But someone’s got to pay for them. With so much of the money the U.S. has spent in Iraq funding only military operations, little is left over for infrastructure, especially in the provinces where there are no U.S. troops. What southern Iraq needs, Ines says, is “big investment” from regional financiers.

But luring Gulf investors into southern Iraq has been difficult because of the tenuous security situation, which grows worse as infrastructure decays and people grow more agitated. Security must improve before there can be major progress improving southern Iraq’s infrastructure—and some locals know it. At every opportunity, they hype southern Iraq’s relative security. Colonel Niall Campbell, 48, the senior British officer in Al Muthanna, says sheikhs come to him singing the praises of local security forces, trying to impress upon him the province’s ability to protect foreign workers.

Investors remain unconvinced. The Japanese government, which has committed billions to reconstruction in Al Muthanna province and maintains 600 military engineers in Samawah, is especially wary. The Japanese base is off-limits to even the Australian soldiers who patrol its perimeter. Such a stiff defensive posture makes third-party oversight of Japanese efforts difficult—and that limits locals’ participation. At the Samawah market on June 6, Sayid Hassan, a 55-year-old shop owner, complains that the Japanese are repainting a school that’s about to fall down.

Hassan’s claim that the Japanese are wasting money on dead-end projects is a common one here. Yeates says one of the biggest problems plaguing reconstruction is a lack of strategic planning. In other words, no one has a real understanding of exactly what southern Iraq needs. Many current projects were born of educated guesses, not the result of a master plan.

“There are lots of well-trained [Iraqi] engineers,” Yeates says. “But there’s no experience in strategic planning. So things tend to get replaced on an ad hoc basis. There’s been not one attempt at a master plan.”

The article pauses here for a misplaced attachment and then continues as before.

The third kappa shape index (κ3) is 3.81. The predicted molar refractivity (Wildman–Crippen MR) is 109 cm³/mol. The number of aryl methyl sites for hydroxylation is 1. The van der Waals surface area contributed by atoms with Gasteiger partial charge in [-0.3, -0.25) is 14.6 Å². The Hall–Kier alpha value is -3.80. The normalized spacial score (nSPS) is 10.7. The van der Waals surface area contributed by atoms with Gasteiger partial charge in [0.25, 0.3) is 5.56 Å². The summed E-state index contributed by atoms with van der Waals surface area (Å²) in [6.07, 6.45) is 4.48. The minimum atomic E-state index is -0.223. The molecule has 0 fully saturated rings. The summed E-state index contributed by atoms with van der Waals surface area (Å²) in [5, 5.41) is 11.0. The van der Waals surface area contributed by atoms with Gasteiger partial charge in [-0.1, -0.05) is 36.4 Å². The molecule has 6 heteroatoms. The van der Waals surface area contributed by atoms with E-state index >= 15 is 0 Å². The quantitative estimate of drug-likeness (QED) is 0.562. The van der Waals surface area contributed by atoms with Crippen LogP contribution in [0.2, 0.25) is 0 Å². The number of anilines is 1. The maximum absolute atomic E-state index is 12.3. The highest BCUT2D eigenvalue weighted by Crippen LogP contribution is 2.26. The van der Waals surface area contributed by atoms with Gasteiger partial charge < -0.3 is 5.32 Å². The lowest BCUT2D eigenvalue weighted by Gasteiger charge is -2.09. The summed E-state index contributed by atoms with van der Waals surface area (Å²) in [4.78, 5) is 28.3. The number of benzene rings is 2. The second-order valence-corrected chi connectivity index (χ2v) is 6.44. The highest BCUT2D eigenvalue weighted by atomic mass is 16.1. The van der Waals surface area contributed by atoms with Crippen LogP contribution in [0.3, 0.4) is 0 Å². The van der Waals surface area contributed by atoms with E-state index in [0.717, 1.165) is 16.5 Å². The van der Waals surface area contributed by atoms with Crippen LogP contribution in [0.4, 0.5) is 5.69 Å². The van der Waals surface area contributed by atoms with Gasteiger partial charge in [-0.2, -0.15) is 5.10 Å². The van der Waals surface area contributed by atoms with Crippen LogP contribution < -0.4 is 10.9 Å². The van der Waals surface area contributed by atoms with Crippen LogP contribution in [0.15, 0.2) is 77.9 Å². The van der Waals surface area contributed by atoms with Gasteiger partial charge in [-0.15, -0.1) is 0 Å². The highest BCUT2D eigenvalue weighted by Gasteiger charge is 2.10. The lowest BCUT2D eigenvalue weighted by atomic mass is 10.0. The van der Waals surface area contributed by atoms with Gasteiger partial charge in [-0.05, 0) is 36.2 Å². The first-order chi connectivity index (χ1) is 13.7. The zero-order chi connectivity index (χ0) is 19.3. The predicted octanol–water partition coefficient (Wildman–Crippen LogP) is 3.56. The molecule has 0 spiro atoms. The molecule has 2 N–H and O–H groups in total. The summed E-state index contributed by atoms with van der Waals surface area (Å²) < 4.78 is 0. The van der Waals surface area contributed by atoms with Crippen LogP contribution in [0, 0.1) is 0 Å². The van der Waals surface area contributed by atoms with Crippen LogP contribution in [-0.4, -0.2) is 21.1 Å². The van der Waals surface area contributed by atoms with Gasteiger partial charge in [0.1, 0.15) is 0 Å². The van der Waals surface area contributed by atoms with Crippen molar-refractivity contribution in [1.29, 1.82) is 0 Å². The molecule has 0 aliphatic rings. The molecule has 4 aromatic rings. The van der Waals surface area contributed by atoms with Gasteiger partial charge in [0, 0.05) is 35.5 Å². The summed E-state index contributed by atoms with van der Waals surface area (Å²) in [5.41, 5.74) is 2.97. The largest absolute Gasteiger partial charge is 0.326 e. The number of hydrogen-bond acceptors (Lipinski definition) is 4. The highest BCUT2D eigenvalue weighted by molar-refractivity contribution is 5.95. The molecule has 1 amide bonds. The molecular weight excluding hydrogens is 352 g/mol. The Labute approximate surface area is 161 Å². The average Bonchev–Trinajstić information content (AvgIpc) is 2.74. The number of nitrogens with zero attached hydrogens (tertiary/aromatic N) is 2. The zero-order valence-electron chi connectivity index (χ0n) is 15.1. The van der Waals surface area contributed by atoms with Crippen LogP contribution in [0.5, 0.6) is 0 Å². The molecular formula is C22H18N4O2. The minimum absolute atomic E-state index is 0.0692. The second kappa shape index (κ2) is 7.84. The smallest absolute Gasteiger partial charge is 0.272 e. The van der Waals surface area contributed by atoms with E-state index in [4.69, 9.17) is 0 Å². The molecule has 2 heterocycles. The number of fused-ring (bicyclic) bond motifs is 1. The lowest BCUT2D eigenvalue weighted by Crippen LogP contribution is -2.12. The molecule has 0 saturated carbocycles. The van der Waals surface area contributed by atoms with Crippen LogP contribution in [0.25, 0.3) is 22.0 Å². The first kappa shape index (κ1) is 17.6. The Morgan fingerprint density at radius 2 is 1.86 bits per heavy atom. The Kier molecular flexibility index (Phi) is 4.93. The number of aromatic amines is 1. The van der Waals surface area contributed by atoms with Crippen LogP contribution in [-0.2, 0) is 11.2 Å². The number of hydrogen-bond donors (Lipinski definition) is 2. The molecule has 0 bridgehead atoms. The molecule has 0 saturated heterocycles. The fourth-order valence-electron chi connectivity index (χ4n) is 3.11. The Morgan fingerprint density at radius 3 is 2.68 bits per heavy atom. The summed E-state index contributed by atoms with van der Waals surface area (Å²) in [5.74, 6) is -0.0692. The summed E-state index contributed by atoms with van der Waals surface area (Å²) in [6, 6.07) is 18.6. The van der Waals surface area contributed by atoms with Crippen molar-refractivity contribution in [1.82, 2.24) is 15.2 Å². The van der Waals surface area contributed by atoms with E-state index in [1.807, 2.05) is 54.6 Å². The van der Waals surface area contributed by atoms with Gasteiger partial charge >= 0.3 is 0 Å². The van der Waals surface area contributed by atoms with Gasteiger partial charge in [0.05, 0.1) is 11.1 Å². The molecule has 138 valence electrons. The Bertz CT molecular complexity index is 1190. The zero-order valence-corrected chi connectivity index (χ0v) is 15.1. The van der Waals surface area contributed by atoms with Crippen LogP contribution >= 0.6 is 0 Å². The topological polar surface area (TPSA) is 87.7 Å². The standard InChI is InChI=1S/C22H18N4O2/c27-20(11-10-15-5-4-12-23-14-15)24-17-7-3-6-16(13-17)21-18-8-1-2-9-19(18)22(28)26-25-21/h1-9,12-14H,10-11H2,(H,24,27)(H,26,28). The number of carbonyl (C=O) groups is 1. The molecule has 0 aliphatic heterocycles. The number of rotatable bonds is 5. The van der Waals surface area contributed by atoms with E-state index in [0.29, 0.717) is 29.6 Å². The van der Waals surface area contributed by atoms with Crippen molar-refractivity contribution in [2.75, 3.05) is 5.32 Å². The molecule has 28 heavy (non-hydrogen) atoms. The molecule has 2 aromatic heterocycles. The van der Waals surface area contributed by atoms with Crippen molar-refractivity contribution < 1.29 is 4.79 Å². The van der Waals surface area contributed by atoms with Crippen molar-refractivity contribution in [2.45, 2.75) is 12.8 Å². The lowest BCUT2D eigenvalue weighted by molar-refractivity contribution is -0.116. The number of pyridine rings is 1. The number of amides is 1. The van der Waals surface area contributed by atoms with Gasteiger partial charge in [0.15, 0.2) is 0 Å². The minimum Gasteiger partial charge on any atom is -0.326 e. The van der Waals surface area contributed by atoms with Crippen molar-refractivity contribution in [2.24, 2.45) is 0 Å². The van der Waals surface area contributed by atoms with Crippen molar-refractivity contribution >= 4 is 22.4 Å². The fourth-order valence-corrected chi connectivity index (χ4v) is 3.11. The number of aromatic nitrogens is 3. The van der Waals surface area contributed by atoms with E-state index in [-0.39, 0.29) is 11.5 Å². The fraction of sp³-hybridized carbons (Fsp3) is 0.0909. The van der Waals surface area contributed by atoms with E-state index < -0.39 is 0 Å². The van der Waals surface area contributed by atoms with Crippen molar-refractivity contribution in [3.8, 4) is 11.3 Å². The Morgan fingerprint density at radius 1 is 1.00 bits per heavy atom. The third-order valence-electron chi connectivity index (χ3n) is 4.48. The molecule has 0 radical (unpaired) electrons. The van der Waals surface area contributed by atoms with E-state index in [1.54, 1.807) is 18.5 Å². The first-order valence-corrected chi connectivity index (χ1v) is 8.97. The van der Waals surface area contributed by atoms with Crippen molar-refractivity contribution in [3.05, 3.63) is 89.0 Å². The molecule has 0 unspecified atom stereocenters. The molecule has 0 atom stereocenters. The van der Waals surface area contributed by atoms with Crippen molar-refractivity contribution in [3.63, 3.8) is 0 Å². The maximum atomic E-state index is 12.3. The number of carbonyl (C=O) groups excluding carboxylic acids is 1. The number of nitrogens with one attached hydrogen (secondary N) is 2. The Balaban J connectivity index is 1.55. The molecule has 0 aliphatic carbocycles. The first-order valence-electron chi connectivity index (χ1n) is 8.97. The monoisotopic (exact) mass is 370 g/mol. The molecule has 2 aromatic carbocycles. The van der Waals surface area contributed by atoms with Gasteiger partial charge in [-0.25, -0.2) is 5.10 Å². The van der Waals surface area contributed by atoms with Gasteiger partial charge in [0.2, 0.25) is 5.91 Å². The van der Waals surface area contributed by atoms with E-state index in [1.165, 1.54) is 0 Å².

Ali Mohammad, 38, an Iraqi engineer at Mott MacDonald, blames Baghdad. He says Iraqi politicians, even if they understood the need for strategic planning, are interested only in small projects that make for good press.

Of course, even the most forward-thinking government minister would be largely incapable of making a real difference. Baghdad’s all but bankrupt—and the provinces are even worse off. Barring big investment from Gulf countries, the only meaningful capital in Iraq comes from the U.S. and other coalition governments. Yeates says members of the U.S. Congress holding the purse strings have the same problem that shortsighted Iraqi politicians do: They have no idea what Iraq really needs. But that doesn’t keep them from approving billions for specific projects. “Congress needs to approve [more] flexible funds,” Yeates says, which would allow money to shift to projects that will make a real difference as the country’s needs become clearer.

But needs will never become clearer without planning. Mott MacDonald engineers say someone needs to undertake a comprehensive survey of Iraq’s infrastructure needs so that people like Williams and Yeates can build power plants and water treatment facilities in the right mix, where they’re needed. Delay means that everyday Iraqis, like shop owner Hassan in Samawah, become only more hostile to foreigners.

Like many other Iraqis, Hassan demands to know when the British Army will leave Al Muthanna.

Lieutenant Sqot Wiseman, leading a patrol through the market, answers Hassan the way he always does, rumors of a 2006 withdrawal aside. “When Al Muthanna can take care of itself,” he says.

But to take care of itself, Al Muthanna and the rest of southern Iraq need power, water, and planning. All three are in short supply.